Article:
American Historical Review


N the classroom at the École des Chartes the lecturer looks over

the heads of his pupils to a fresco on the wall behind them, representing the monastery of Saint-Germain-des-Prés. The subject was aptly chosen. For the École des Chartes, although housed now in the new Sorbonne, has nothing in common with the traditions of the old University of Paris, depicted in the colors of romance upon the walls of the central arcade. The École des Chartes is an intru-. der, still preserving its autonomy, and linked more closely both in ideals and in actual history to the great Maurist monastery than to the ancient centre of rhetoric and scholasticism which gives it a home. It was created with the definite purpose of continuing the work begun by d'Achery and Mabillon and has been true to its purpose.

The loss to history resulting from the dissolution of the monasteries in the French Revolution was felt almost immediately. The creation of the Institut failed to supply what had been destroyed, and Napoleon in his concern for the decadence of literature extended his interest to the study of history as well. Though not destined to become the founder of the École des Chartes, he outlined a project by which the Collège de France was to undertake the practical instruction in historical research and the encouragement of that side of literature which would lead to the production of works of real utility. On the nineteenth of March, 1807, when stopping at the castle of Finckenstein between the battles of Eylau and Friedland, Napoleon received from the Duc de Cadore the outline of an institution which was to play the part of a Port-Royal, rather than of a Saint-Germaindes-Prés, in the revival of literature. This plan, drawn up by Cadore's secretary, Baron de Gérando, exhibited some of that quality of its author's mind which enabled him, in the words of Sainte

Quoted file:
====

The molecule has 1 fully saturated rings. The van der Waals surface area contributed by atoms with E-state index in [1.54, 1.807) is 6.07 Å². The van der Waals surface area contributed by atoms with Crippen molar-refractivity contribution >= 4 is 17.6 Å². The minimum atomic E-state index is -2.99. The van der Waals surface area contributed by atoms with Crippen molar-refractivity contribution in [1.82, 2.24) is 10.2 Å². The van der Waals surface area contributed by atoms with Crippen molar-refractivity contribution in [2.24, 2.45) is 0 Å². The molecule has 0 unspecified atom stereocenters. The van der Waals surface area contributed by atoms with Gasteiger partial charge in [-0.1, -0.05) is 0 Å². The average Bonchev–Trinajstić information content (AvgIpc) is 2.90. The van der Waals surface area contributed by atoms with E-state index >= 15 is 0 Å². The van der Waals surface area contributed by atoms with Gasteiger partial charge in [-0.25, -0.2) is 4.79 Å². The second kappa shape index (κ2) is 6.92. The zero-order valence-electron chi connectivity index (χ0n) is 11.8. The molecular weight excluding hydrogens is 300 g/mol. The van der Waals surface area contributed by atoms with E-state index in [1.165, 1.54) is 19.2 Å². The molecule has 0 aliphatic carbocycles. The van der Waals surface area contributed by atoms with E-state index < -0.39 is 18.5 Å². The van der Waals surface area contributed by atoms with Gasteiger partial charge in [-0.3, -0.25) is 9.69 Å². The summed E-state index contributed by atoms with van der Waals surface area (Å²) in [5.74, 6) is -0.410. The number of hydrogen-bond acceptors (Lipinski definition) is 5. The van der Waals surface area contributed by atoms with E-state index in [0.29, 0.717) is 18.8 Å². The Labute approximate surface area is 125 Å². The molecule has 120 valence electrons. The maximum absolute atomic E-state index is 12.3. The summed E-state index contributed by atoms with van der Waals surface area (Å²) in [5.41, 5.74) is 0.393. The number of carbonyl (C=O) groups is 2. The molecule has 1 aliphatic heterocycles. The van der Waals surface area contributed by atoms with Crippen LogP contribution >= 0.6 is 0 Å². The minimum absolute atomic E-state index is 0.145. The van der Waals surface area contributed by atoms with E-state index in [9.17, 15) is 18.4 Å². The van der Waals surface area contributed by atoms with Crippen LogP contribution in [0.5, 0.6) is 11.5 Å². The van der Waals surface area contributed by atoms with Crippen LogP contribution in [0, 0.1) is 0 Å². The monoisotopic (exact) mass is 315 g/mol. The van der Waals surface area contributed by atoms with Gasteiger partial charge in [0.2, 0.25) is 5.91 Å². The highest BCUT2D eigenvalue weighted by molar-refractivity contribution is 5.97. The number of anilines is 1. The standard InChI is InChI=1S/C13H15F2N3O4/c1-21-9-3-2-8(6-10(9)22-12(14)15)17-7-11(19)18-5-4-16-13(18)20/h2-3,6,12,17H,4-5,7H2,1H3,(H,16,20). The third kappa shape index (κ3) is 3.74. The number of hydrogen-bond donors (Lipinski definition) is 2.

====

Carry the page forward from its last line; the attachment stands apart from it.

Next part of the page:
AM. HIST. REV., VOL. XI.-50. (761)

Beuve, “ to turn out books like macaroni ”. Napoleon's terse comments transformed these propositions into practical terms ;' but the strenuous life of the First Empire did not furnish good soil for such an enterprise, and the Collège de France was left to go its own more or less peaceful way, cut off from the main educational forces which have since then transformed the system of higher education in France.

The proposition of Baron de Gérando was not destined to be realized in connection with either the Collège de France or the Sorbonne. With a conservatism worthy of England, these two historic institutions were left unmolested by the innovators, while alongside of them new and independent schools were founded to meet the demands of the scientific spirit. The École des Chartes and later the École Pratique des Hautes Études were founded for a definite purpose and conducted with a complete disregard of the traditionalism of their environment. Naturally in the course of time the steady pressure of their influence transformed the methods of the ancient institutions, at least of the Sorbonne ; and the triple confusion which is the result offers a threefold advantage if one but learns its reason and its meaning—advantages of which the American student who comes to Paris has seldom any clear idea.